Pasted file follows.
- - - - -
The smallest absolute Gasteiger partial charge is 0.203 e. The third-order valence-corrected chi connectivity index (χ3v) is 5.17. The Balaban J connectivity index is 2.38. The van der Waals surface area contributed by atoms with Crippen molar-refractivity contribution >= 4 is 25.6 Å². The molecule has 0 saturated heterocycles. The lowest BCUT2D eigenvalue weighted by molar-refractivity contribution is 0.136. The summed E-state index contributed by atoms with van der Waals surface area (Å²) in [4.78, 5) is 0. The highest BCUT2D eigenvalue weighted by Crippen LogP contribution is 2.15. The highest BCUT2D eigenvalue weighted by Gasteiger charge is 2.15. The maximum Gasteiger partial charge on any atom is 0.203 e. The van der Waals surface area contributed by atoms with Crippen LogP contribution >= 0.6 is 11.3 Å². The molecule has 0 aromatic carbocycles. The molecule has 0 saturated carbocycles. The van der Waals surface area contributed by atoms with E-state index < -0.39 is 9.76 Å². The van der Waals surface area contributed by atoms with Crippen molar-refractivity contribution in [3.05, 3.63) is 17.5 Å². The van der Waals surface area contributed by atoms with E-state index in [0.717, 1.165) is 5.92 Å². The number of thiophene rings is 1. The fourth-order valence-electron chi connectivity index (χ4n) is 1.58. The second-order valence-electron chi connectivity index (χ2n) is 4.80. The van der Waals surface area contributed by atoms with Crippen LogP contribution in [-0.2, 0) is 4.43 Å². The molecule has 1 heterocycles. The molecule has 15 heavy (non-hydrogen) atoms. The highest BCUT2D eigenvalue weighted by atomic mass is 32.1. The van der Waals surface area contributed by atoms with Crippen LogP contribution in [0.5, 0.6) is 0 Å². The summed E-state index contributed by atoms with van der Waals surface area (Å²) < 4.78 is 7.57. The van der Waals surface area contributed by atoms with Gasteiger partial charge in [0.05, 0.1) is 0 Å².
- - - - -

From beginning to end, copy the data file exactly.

The smallest absolute Gasteiger partial charge is 0.203 e. The third-order valence-corrected chi connectivity index (χ3v) is 5.17. The Balaban J connectivity index is 2.38. The van der Waals surface area contributed by atoms with Crippen molar-refractivity contribution >= 4 is 25.6 Å². The molecule has 0 saturated heterocycles. The lowest BCUT2D eigenvalue weighted by molar-refractivity contribution is 0.136. The summed E-state index contributed by atoms with van der Waals surface area (Å²) in [4.78, 5) is 0. The highest BCUT2D eigenvalue weighted by Crippen LogP contribution is 2.15. The highest BCUT2D eigenvalue weighted by Gasteiger charge is 2.15. The maximum Gasteiger partial charge on any atom is 0.203 e. The van der Waals surface area contributed by atoms with Crippen LogP contribution >= 0.6 is 11.3 Å². The molecule has 0 aromatic carbocycles. The molecule has 0 saturated carbocycles. The van der Waals surface area contributed by atoms with E-state index < -0.39 is 9.76 Å². The van der Waals surface area contributed by atoms with Crippen molar-refractivity contribution in [3.05, 3.63) is 17.5 Å². The van der Waals surface area contributed by atoms with E-state index in [0.717, 1.165) is 5.92 Å². The number of thiophene rings is 1. The fourth-order valence-electron chi connectivity index (χ4n) is 1.58. The second-order valence-electron chi connectivity index (χ2n) is 4.80. The van der Waals surface area contributed by atoms with Crippen LogP contribution in [-0.2, 0) is 4.43 Å². The molecule has 1 heterocycles. The molecule has 15 heavy (non-hydrogen) atoms. The highest BCUT2D eigenvalue weighted by atomic mass is 32.1. The van der Waals surface area contributed by atoms with Crippen LogP contribution in [0.5, 0.6) is 0 Å². The summed E-state index contributed by atoms with van der Waals surface area (Å²) < 4.78 is 7.57. The van der Waals surface area contributed by atoms with Gasteiger partial charge in [0.05, 0.1) is 0 Å².